The Mohammeds filed the present lawsuit against TIG, Carter, and Wilson for fraud, breach of contract, corporate officer liability, and default on a promissory note. At the charge conference, the court directed a verdict against Carter and TIG on the promissory note. At the conclusion of trial, the jury found no liability against either Carter or Wilson on fraud, breach of contract, or corporate officer liability. The jury found liability only against TIG for $30,000 based on fraud. The trial court granted the Mohammeds' motion for judgment notwithstanding the verdict (“JNOV”), and awarded judgment solely against Carter and Wilson.
II. JNOV Standard of Review
A judgment notwithstanding the verdict is reviewed under the same standard as a directed verdict. Rush v. Barrios, 56 S.W.3d 88, 94 (Tex.App.-Houston [14th Dist.] 2001, pet. denied). In reviewing whether the trial court's JNOV was proper, we must view the evidence in favor of Wilson and Carter and determine whether that evidence supports the jury's verdict. See Exxon Corp. v. Quinn, 726 S.W.2d 17, 19 (Tex.1987). “No evidence” exists, and a JNOV should be entered when the record discloses one of the following: (1) a complete absence of a vital fact; (2) the court is barred by rules of law or evidence from giving weight to the only evidence offered to prove a vital fact; (3) the evidence offered to prove a vital fact is no more than a scintilla of evidence; or (4) the evidence establishes conclusively the opposite of a vital fact. See Juliette Fowler Homes, Inc. v. Welch Assocs., Inc., 793 S.W.2d 660, 666 n. 9 (Tex.1990); Rush, 56 S.W.3d at 94. When there is more than a scintilla of competent evidence to support the jury's finding, the JNOV should be reversed. Mancorp, Inc. v. Culpepper, 802 S.W.2d 226, 228 (Tex.1990); Rush, 56 S.W.3d at 94-95.
Although Wilson and Carter filed separate briefs, two of their issues, fraud and breach of contract, overlap and will be discussed together.
In Wilson's second issue and Carter's first issue, appellants contend the evidence supports the jury's finding that they did not commit fraud and thus the trial court erred if it granted JNOV on that basis. In their brief, appellees concede fraud is irrelevant to appellants' liability to appellees. The Mohammeds' position is supported by the fact that the damages awarded by the trial court, $200,000 in actual damages plus attorney's fees, are damages for breach of contract and not fraud.7
If, however, the trial court based the JNOV on the fraud claim, we find there was more than a scintilla of evidence to support the jury's finding Wilson did not commit fraud. The charge essentially tracked the elements of common law fraud: (1) a material misrepresentation; (2) that was false and was either known to be false when made or was asserted without knowledge of its truth; (3) that was intended to be acted upon; (4) that was relied upon; and (5) that caused injury. Formosa Plastics Corp. USA v. Presidio Engineers and Contractors, Inc., 960 S.W.2d 41, 47 (Tex.1998) (citing Sears, Roebuck & Co. v. Meadows, 877 S.W.2d 281, 282 (Tex.1994)). Appellants contend there was more than a scintilla of evidence to negate the reliance element of fraud. Specifically, the Mohammeds both testified that they relied on representations from Samuel Alie, and not on any representations by Wilson or Carter, in entering the transaction made the basis of this lawsuit. Alie did not testify. The Mohammeds' testimony was sufficient for the jury to determine that the Mohammeds failed to prove the element of reliance. See Hendricks v. Thornton, 973 S.W.2d 348, 360-62 (Tex.App.-Beaumont 1998, pet. denied) (holding testimony by plaintiffs they relied on third party representations and not those of defendant negated reliance element). We conclude there was more than a scintilla of evidence to support the jury's findings that Carter and Wilson did not commit fraud. The trial court erred if it based the JNOV on the existence of fraud. See Mancorp, Inc., 802 S.W.2d at 228 (holding when there is more than a scintilla of evidence to support the jury's findings, a JNOV should be reversed); Rush, 56 S.W.3d at 95. We sustain Carter's first issue and Wilson's second issue.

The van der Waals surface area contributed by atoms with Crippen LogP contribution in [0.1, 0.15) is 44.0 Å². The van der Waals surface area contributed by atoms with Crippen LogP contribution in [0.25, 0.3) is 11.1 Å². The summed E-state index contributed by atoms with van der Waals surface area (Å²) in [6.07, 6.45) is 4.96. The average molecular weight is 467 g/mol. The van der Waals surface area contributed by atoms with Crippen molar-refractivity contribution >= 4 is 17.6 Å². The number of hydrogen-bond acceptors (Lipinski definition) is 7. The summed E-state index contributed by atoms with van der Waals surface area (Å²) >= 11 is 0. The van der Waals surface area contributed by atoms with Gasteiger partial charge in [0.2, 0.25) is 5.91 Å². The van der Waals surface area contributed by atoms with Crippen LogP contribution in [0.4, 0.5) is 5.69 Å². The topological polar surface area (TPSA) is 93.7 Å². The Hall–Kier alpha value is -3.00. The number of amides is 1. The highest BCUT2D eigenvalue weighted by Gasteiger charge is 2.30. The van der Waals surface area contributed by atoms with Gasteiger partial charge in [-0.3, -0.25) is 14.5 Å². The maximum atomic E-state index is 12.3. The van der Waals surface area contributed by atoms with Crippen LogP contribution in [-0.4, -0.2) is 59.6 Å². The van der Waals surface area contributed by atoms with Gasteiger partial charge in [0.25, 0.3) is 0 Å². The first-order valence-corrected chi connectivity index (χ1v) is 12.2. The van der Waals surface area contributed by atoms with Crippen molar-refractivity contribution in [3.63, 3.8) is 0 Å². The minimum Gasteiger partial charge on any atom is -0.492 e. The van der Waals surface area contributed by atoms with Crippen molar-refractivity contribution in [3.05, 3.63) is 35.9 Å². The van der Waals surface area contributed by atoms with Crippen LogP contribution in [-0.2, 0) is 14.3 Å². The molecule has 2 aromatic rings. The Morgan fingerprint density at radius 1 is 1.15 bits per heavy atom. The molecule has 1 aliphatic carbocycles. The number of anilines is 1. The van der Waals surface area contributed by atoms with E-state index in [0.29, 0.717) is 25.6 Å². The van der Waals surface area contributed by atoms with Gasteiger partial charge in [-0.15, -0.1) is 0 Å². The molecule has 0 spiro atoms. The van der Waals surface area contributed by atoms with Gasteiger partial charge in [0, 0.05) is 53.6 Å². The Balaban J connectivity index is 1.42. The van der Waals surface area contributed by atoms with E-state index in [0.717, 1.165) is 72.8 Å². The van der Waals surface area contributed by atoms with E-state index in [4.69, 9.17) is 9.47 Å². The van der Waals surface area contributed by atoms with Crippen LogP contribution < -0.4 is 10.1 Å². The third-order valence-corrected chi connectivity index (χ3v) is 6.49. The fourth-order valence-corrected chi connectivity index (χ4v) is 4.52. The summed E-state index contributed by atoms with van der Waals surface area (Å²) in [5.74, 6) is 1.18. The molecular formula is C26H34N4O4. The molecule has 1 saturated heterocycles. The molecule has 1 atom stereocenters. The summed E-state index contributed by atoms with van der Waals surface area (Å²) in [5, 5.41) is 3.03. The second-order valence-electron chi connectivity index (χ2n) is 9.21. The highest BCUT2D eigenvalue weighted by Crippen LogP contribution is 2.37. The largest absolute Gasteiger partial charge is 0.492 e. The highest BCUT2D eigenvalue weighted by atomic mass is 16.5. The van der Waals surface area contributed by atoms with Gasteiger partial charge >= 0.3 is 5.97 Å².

IV. Breach of Contract
In Wilson's first issue and Carter's second issue, appellants contend the trial court erred in entering a JNOV holding the wire transfer document to be an enforceable contract and finding that appellants breached the contract. See appendix A (the wire transfer document). In answer to question 12, the jury found there was no agreement between Wilson and the Mohammeds for Wilson to send them $200,000. Curiously, while submission of the contract issue was identical, except for their names, in regard to both Carter and Wilson, the jury found an agreement existed between Carter and the Mohammeds, whereas it found no agreement between Wilson and the Mohammeds. Regardless, the jury also found that Carter did not breach the agreement between himself and the Mohammeds. Despite the jury's answers, the trial court entered a JNOV, apparently concluding the evidence conclusively demonstrated both the existence of an agreement and the breach thereof by Wilson and Carter.
1. Existence of an Agreement
The wire transfer document is somewhat of an enigma. It bears no date, no date of performance, and is silent as to what consideration supports Wilson's promise to pay $200,000 to Nazreen. During trial, Nazreen was allowed to testify that the correct date of the wire transfer document was March 11,1997 which, she testified, was her birthday.